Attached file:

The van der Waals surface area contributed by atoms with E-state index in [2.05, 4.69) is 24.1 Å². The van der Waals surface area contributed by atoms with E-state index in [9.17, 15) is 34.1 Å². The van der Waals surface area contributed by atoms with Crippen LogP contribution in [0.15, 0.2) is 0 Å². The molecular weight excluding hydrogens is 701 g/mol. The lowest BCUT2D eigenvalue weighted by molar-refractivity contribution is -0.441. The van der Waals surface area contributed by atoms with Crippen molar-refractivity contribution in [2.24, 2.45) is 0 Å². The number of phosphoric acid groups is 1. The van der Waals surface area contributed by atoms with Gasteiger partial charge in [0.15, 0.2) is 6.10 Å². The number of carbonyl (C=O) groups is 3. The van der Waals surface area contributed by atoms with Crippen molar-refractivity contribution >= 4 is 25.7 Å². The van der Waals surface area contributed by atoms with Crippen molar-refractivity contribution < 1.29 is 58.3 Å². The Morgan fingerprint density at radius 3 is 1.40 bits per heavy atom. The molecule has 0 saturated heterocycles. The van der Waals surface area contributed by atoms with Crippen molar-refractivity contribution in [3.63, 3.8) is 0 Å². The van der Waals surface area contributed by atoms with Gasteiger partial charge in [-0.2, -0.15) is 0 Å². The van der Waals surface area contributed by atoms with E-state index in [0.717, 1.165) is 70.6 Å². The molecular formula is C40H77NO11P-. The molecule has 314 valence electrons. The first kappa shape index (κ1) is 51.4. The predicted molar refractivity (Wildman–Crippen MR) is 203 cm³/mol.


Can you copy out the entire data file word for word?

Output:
The van der Waals surface area contributed by atoms with E-state index in [2.05, 4.69) is 24.1 Å². The van der Waals surface area contributed by atoms with E-state index in [9.17, 15) is 34.1 Å². The van der Waals surface area contributed by atoms with Crippen LogP contribution in [0.15, 0.2) is 0 Å². The molecular weight excluding hydrogens is 701 g/mol. The lowest BCUT2D eigenvalue weighted by molar-refractivity contribution is -0.441. The van der Waals surface area contributed by atoms with Crippen molar-refractivity contribution in [2.24, 2.45) is 0 Å². The number of phosphoric acid groups is 1. The van der Waals surface area contributed by atoms with Gasteiger partial charge in [0.15, 0.2) is 6.10 Å². The number of carbonyl (C=O) groups is 3. The van der Waals surface area contributed by atoms with Crippen molar-refractivity contribution >= 4 is 25.7 Å². The van der Waals surface area contributed by atoms with Crippen molar-refractivity contribution < 1.29 is 58.3 Å². The Morgan fingerprint density at radius 3 is 1.40 bits per heavy atom. The molecule has 0 saturated heterocycles. The van der Waals surface area contributed by atoms with Crippen molar-refractivity contribution in [3.63, 3.8) is 0 Å². The van der Waals surface area contributed by atoms with Gasteiger partial charge in [-0.2, -0.15) is 0 Å². The van der Waals surface area contributed by atoms with E-state index in [0.717, 1.165) is 70.6 Å². The molecular formula is C40H77NO11P-. The molecule has 314 valence electrons. The first kappa shape index (κ1) is 51.4. The predicted molar refractivity (Wildman–Crippen MR) is 203 cm³/mol.